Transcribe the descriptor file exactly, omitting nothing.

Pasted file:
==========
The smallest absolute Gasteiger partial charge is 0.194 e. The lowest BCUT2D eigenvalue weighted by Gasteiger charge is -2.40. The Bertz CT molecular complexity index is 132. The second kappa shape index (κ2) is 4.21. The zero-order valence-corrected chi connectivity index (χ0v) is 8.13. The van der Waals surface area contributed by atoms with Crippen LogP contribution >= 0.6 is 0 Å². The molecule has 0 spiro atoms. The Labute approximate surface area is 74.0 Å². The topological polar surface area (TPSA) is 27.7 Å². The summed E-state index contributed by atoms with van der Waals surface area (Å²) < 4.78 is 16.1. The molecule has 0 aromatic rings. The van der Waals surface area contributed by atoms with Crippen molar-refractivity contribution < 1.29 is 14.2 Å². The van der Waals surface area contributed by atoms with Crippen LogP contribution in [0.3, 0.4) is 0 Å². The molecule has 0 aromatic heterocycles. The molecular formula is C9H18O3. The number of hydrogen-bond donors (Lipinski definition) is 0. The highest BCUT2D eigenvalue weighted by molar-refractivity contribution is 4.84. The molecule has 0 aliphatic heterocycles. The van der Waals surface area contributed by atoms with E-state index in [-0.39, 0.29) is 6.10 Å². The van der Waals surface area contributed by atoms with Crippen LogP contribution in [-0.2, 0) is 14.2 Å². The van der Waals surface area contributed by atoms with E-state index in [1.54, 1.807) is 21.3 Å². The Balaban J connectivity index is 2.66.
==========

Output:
The smallest absolute Gasteiger partial charge is 0.194 e. The lowest BCUT2D eigenvalue weighted by Gasteiger charge is -2.40. The Bertz CT molecular complexity index is 132. The second kappa shape index (κ2) is 4.21. The zero-order valence-corrected chi connectivity index (χ0v) is 8.13. The van der Waals surface area contributed by atoms with Crippen LogP contribution >= 0.6 is 0 Å². The molecule has 0 spiro atoms. The Labute approximate surface area is 74.0 Å². The topological polar surface area (TPSA) is 27.7 Å². The summed E-state index contributed by atoms with van der Waals surface area (Å²) < 4.78 is 16.1. The molecule has 0 aromatic rings. The van der Waals surface area contributed by atoms with Crippen molar-refractivity contribution < 1.29 is 14.2 Å². The van der Waals surface area contributed by atoms with Crippen LogP contribution in [0.3, 0.4) is 0 Å². The molecule has 0 aromatic heterocycles. The molecular formula is C9H18O3. The number of hydrogen-bond donors (Lipinski definition) is 0. The highest BCUT2D eigenvalue weighted by molar-refractivity contribution is 4.84. The molecule has 0 aliphatic heterocycles. The van der Waals surface area contributed by atoms with E-state index in [-0.39, 0.29) is 6.10 Å². The van der Waals surface area contributed by atoms with Crippen LogP contribution in [-0.2, 0) is 14.2 Å². The van der Waals surface area contributed by atoms with E-state index in [1.54, 1.807) is 21.3 Å². The Balaban J connectivity index is 2.66.